China, CPTTP and Indo-Pacific region

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– New perspectives from the East

ON SEPTEMBER 17, 2021, the Xinhua News Agency of the People’s Republic of China reported that the previous day, the country’s Minister of Commerce, Wang Wentao, sent an official request to join the Global Agreement regional alliance and progressive for the transpacific. Partnership during a teleconference with his New Zealand counterpart, Damien O’Connor. New Zealand is the custodian of the CPTPP.

This call was not a total surprise, because in November 2020, Xi Jinping raised the possibility of “considering favorably” such a prospect during speeches during a regular video-summit of the member countries of the Asia-Economic Cooperation. Peaceful.

The event is very remarkable in the evolution of the political situation not only in the Indo-Pacific region but also around the world, as the center of the “big game” of the globe has shifted to this region ago. long time. Apparently, the leaders of the Euro-Atlantic region have not yet fully understood this.

With the exception of the leader of them, that is to say who remains the United States. It began to shift strategic attention from Europe to the Indo-Pacific region in the second half of the 2000s. In particular, the Pacific Command of the US Armed Forces began to strengthen and to its name the prefix ” Indo ”was added. At present, a large part of the country’s armed forces is concentrated in this command.

The reason is simple and obvious. It is associated with the rapid and global growth of China, which has de facto become the second world power. The opposition of the “old” world power to the “new” is just as global. This has always been the case throughout history; as, for example, at the turn of the 20th century.

In other words, by exploiting all the means of resistance, the military component had to be supplemented by economic measures. The latter was to be a kind of regional union under the de facto leadership of Washington, within which the flow of goods and services (over time) would be carried out without any customs restrictions. To this end, in 2008 the United States joined the initially very modest Trans-Pacific Partnership project, which by the mid-2010s already included 12 of the countries in the region – five Asians (Brunei, Vietnam, Malaysia, Singapore and Japan) , five Americans (Canada, Mexico, Peru, United States and Chile), as well as Australia and New Zealand.

In February 2016, an agreement was signed in Auckland, New Zealand, in which ministerial representatives from the 12 participating countries announced the successful conclusion of negotiations on the creation of the TPP, which lasted more than five years. In the same document, the event was called a historic achievement in the Asia-Pacific region, and this thesis was supported by impressive figures: the participating countries hold 800 million inhabitants, together producing 40% of the world’s gross domestic product, and the total volume of their foreign trade is equal to a third of that of the world. Based on these indicators, the TTP was supposed to overtake the European Union.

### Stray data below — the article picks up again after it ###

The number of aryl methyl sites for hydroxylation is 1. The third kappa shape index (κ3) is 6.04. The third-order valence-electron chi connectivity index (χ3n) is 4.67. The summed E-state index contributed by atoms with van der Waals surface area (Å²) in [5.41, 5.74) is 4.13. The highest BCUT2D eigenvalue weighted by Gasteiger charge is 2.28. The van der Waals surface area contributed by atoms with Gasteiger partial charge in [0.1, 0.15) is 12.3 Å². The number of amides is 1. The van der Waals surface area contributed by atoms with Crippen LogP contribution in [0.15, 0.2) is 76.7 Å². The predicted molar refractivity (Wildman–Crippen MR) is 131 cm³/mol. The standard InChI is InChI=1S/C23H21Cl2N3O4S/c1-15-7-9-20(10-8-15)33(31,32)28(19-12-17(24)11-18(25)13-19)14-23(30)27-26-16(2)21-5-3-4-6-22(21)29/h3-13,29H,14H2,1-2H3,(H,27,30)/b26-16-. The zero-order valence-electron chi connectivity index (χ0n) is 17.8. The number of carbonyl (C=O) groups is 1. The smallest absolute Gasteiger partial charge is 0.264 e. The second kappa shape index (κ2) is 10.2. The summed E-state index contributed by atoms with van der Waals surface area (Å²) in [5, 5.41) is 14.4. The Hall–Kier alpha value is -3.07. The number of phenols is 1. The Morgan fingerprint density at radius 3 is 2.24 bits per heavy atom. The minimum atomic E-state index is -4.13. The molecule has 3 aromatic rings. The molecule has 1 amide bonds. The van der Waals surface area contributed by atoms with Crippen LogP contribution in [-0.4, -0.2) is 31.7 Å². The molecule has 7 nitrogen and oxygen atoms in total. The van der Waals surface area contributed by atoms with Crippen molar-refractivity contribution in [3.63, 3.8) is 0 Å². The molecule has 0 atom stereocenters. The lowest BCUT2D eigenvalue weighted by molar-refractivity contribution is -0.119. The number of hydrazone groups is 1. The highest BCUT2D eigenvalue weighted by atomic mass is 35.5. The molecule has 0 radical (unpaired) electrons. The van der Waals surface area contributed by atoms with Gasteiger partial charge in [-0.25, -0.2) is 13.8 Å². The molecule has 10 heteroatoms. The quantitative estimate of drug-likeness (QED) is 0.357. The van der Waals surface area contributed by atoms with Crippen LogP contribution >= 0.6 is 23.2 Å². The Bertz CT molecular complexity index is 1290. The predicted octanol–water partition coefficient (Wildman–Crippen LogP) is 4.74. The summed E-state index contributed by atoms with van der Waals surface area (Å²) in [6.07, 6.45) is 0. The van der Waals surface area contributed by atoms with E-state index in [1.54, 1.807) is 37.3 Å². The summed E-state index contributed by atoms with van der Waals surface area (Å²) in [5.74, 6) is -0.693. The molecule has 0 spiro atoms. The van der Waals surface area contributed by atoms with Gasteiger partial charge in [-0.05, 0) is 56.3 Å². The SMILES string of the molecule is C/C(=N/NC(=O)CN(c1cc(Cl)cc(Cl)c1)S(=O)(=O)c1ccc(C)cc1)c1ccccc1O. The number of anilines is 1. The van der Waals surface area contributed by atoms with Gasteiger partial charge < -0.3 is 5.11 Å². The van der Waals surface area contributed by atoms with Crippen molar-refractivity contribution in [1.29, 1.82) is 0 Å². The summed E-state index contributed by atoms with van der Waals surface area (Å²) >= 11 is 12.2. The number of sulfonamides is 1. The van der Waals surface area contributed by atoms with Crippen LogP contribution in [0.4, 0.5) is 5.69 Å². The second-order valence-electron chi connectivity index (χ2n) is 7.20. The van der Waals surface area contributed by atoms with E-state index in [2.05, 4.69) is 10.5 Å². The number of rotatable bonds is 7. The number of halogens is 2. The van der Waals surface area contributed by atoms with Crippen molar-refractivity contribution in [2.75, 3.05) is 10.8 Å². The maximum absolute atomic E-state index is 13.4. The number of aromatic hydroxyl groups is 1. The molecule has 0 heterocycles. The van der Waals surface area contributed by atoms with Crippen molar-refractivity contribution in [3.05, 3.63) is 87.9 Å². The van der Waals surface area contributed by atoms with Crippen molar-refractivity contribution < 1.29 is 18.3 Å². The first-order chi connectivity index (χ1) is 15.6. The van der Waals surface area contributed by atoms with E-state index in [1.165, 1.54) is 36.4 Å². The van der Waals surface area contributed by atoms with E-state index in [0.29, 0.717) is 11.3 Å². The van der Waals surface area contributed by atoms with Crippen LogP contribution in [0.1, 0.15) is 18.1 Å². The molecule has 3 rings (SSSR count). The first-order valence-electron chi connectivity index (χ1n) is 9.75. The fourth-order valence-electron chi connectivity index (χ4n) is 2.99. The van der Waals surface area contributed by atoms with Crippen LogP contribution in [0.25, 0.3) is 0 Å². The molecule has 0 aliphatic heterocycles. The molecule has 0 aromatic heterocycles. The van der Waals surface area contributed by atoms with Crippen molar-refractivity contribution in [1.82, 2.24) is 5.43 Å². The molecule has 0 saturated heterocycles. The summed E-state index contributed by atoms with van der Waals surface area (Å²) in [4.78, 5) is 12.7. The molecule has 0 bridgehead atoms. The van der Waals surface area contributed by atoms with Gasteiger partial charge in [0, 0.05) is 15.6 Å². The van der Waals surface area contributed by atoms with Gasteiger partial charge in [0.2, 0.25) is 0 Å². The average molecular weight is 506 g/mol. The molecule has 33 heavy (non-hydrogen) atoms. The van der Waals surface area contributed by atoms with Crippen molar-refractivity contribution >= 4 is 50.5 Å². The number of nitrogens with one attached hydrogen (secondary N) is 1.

But at the end of the same year, Donald Trump won the American presidential elections, after expressing the interests of that part of the country’s population which has always been weighed down by the weight of obligations abroad. With the first executive order after his inauguration in January 2017, the new president withdrew the United States from the TPP alliance, a potential source of threats to the American economy. After that, the dominant view in expert circles was that the TPP project could be forgotten.

However, the abandoned toy of the first world power (dropped out of boredom) was, after a while, taken over by Japan, which oiled it, polished it and convinced the 10 other participating countries of its usefulness and its usefulness. efficiency. And on December 30, 2018, the updated agreement (relating to the US withdrawal) went into effect, after the number of those who ratified it exceeded half of the alliance’s membership. At the same time, two additional letters appear at the beginning of the acronym: CP, meaning “global” and “progressive”.

The CPTPP’s “representative” numbers now seem, of course, much more modest than in 2016 (after all, the great world power has left the alliance), but they still deserve attention. Above all, the project is working quite satisfactorily. It is for this reason that other countries are showing increased interest in joining the CPTPP, including those located far from the region.